Home » Recipes » Diet » Vegetarian » Sourdough Crackers with Dukkah

Sourdough Crackers with Dukkah

Jun 27, 2022 | 0 comments

Stop throwing away your discard and make these sourdough crackers instead! They’re super easy, delicious and last for ages. I’m adding dukkah to make them even more special, but the beauty of this recipe is how adaptable it is.

Sourdough crackers on a small white plate with a little bowl of dukkah on the side.

If you’ve ever made sourdough, you’ll know that you end up with A LOT of leftover sourdough discard. That’s the stuff you remove from your starter before you feed it. And if you’re feeding your starter often, it can really pile up. I always felt terrible throwing it away so actually stored up loads of it and needed to find something to do with it all. Enter these super easy crackers. Plus, they last for ages which is always a bonus, and it’s fun to learn how to make your own! I personally could live off crackers and cheese so having an easy recipe for making some is an added bonus.

PRO TIP: Keep your discard in a separate jar in the fridge instead of throwing it away – that way you can stock up until you have enough to make these crackers.


This list is lovely and short!

  • Sourdough discard. This one’s a bit of a no-brainer right? If you’ve been making sourdough for a while, you’ll know you end up with tons of this stuff.
  • Flour. The best thing about this recipe is how adaptable it is. You can really play with your flour here. I love using a mix of plain flour and wholemeal for added depth of flavour but you can experiment. Using a little rye or spelt would be great too.
  • Dukkah. I really love mixing in different flavours into my crackers, so here I’m using my favourite homemade dukkah. It’s essentially a delicious mix of toasted nuts and seeds. It’s GOOD and works so well with the sourdough flavour. Give my version a go if you like (it’s very easy and makes a big batch so will last for ages) or just use one from the store. You can also experiment and throw what you like in. I love using za’atar, chilli flakes, dried thyme or rosemary.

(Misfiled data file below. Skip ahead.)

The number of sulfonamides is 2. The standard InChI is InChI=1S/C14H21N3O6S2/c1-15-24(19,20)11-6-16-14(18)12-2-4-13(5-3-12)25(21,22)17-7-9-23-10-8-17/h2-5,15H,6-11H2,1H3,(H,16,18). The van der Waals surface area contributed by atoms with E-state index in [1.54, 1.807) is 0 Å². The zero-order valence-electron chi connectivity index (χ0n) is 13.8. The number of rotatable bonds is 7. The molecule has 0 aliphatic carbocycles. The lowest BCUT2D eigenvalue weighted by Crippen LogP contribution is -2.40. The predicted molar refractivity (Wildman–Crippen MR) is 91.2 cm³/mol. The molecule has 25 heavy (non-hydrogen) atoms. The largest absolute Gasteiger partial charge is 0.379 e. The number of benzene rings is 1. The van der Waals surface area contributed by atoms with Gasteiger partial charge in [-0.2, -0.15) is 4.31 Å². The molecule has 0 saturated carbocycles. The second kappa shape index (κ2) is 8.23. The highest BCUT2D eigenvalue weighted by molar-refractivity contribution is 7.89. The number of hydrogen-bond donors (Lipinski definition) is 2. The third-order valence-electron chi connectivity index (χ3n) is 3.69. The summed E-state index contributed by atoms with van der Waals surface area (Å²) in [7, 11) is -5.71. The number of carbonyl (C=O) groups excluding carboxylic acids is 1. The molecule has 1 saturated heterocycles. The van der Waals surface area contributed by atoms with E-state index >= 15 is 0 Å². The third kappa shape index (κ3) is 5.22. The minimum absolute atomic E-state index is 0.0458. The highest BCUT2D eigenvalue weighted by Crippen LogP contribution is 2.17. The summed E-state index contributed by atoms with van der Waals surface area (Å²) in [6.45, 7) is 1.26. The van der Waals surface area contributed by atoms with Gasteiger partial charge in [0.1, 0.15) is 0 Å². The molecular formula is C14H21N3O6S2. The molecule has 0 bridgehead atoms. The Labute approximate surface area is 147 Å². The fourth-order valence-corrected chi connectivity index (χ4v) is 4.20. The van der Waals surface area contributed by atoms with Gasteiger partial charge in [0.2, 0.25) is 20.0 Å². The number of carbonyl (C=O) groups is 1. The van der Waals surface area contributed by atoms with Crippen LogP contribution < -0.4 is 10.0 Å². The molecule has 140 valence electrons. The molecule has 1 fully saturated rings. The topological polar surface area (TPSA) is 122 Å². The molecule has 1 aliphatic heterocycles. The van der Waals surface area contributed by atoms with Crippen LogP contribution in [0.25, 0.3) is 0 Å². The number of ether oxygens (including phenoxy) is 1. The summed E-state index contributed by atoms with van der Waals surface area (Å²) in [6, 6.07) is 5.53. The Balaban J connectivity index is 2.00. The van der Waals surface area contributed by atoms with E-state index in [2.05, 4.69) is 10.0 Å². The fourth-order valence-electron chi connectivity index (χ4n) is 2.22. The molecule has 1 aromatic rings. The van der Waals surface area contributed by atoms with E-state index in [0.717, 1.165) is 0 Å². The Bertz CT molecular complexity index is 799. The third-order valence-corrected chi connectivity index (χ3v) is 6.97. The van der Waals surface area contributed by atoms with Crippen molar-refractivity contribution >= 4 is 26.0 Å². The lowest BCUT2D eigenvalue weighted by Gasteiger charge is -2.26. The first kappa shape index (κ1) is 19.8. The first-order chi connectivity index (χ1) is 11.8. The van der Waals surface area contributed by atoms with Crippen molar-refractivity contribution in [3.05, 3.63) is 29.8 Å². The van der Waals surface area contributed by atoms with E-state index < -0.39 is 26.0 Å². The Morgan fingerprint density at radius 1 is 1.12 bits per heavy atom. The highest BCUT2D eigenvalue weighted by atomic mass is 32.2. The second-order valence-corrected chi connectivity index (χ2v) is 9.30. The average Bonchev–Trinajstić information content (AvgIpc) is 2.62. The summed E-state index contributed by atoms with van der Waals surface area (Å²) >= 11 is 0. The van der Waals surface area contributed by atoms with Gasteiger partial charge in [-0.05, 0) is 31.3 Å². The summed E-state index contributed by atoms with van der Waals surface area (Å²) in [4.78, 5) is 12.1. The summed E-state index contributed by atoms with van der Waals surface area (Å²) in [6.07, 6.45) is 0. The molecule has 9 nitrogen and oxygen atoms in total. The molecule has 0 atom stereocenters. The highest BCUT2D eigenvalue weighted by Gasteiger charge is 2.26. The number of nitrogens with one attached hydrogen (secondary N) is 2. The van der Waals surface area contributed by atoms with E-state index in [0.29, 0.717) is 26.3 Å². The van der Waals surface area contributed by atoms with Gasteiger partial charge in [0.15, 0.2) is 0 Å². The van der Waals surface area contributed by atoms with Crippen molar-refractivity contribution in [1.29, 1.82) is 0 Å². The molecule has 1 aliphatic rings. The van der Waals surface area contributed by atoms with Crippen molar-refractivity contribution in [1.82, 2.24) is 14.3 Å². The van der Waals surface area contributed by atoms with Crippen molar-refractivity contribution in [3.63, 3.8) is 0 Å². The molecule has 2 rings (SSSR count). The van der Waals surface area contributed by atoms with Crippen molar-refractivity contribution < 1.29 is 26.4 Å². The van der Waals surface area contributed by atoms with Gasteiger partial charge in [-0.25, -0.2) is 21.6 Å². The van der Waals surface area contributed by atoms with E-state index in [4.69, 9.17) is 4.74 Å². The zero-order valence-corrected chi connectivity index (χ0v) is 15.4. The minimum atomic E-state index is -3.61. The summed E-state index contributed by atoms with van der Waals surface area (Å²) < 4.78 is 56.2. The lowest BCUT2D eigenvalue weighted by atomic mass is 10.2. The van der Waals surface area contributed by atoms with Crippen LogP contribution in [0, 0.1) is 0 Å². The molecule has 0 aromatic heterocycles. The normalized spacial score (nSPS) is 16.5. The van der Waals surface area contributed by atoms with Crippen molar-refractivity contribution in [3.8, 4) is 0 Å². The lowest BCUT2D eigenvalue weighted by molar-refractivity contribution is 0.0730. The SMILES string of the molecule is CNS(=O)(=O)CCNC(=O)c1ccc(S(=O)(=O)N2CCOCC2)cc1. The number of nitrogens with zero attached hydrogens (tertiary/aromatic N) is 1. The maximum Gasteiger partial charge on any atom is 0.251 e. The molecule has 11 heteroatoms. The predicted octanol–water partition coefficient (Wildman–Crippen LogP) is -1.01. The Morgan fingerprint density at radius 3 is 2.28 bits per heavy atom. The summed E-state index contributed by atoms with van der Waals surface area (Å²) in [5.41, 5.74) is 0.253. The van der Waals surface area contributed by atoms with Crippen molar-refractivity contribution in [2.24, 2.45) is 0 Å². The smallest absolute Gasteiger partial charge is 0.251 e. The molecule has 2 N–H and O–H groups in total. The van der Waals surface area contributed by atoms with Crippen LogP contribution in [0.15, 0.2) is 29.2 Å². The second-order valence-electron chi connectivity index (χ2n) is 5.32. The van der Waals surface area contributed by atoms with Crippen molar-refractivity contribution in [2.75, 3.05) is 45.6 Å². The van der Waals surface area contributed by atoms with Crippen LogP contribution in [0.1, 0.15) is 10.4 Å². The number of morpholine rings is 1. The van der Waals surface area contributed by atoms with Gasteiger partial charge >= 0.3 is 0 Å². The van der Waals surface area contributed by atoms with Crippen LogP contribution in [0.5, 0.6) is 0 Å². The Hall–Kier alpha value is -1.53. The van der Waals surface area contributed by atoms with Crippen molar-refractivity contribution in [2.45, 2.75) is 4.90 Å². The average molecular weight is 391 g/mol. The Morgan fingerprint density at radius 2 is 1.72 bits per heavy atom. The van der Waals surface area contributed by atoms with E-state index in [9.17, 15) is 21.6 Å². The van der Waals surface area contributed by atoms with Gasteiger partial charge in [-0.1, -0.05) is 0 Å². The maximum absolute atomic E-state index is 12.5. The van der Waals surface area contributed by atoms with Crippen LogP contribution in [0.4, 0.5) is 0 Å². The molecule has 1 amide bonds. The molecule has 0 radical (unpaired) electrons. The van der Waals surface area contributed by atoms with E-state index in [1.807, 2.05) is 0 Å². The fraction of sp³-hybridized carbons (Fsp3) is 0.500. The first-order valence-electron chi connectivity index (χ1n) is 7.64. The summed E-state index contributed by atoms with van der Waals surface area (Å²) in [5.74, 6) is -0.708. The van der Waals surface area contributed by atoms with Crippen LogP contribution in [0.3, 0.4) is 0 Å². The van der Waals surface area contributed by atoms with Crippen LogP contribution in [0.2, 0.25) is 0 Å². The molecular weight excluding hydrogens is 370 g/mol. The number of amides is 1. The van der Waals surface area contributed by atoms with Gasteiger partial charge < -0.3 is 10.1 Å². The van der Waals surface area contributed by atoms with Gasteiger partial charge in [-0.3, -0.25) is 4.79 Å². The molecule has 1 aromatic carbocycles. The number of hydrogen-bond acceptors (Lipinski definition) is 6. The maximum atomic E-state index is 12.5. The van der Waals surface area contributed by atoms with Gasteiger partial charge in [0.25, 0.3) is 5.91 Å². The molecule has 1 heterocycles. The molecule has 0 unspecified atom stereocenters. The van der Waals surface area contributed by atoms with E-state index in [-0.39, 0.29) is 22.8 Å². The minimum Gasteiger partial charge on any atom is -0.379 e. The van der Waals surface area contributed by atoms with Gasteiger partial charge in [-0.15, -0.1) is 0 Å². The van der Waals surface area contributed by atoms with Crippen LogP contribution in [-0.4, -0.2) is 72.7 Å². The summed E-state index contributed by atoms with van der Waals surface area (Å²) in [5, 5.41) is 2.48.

How to make the crackers

It’s a super easy process to make these guys. Just mix, rest, roll and bake. I like baking them as a whole sheet, rather than cutting them first, and then just breaking them up into rough rustic shapes after baking. For me, this is a lot less fiddly than trying to cut up the dough before baking!

Start by mixing all your ingredients together until it forms a dough. At this point, wrap it in cling film and pop into the fridge for 30 minutes.

Then you’re going to cut the dough in half and roll one piece out thinly with a rolling pin. I like to do this directly on a piece of baking paper so you don’t have to transfer it onto a sheet after rolling and potentially tear it in the process. Keep the other piece of dough covered while you’re rolling. Don’t worry if it gets a little rough around the edges, that’s all part of the rustic charm of these crackers! Then just bake for 25 minutes at 180C fan, until golden and crispy. Transfer the cracker sheet onto a wire rack to cool, then break it into pieces.

Got a question?

How long will these crackers last?

For a long time! Just store them at room temperature in an airtight container and they’ll last for weeks.

My starter has been in the fridge for weeks – will this still work?

Yes! As long as you’ve been feeding it equal parts flour and water (100% hydration) it’ll be absolutely fine in this recipe. If there’s a weird layer of liquid at the top, just mix it through the starter. If your starter is at a different level of hydration, you may need to adjust the water and flour quantities given, so use the images above to guide you in terms of what the dough should look like.